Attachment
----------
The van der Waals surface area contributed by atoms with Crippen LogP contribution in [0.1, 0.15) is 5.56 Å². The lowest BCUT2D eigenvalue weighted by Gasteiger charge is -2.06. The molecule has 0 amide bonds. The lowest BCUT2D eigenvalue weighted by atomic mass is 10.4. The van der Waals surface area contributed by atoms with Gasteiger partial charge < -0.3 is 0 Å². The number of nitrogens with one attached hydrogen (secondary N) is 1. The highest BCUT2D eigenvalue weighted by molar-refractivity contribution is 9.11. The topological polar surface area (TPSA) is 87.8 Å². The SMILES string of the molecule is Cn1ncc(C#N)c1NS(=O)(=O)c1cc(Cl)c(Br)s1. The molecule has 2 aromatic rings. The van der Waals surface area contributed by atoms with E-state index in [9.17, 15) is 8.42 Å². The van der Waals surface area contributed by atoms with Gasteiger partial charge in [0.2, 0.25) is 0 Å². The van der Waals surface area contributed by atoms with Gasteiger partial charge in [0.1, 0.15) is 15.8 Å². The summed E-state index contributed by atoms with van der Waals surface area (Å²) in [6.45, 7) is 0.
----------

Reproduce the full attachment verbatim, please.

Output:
The van der Waals surface area contributed by atoms with Crippen LogP contribution in [0.1, 0.15) is 5.56 Å². The lowest BCUT2D eigenvalue weighted by Gasteiger charge is -2.06. The molecule has 0 amide bonds. The lowest BCUT2D eigenvalue weighted by atomic mass is 10.4. The van der Waals surface area contributed by atoms with Gasteiger partial charge < -0.3 is 0 Å². The number of nitrogens with one attached hydrogen (secondary N) is 1. The highest BCUT2D eigenvalue weighted by molar-refractivity contribution is 9.11. The topological polar surface area (TPSA) is 87.8 Å². The SMILES string of the molecule is Cn1ncc(C#N)c1NS(=O)(=O)c1cc(Cl)c(Br)s1. The molecule has 2 aromatic rings. The van der Waals surface area contributed by atoms with E-state index in [9.17, 15) is 8.42 Å². The van der Waals surface area contributed by atoms with Gasteiger partial charge in [0.2, 0.25) is 0 Å². The van der Waals surface area contributed by atoms with Gasteiger partial charge in [0.1, 0.15) is 15.8 Å². The summed E-state index contributed by atoms with van der Waals surface area (Å²) in [6.45, 7) is 0.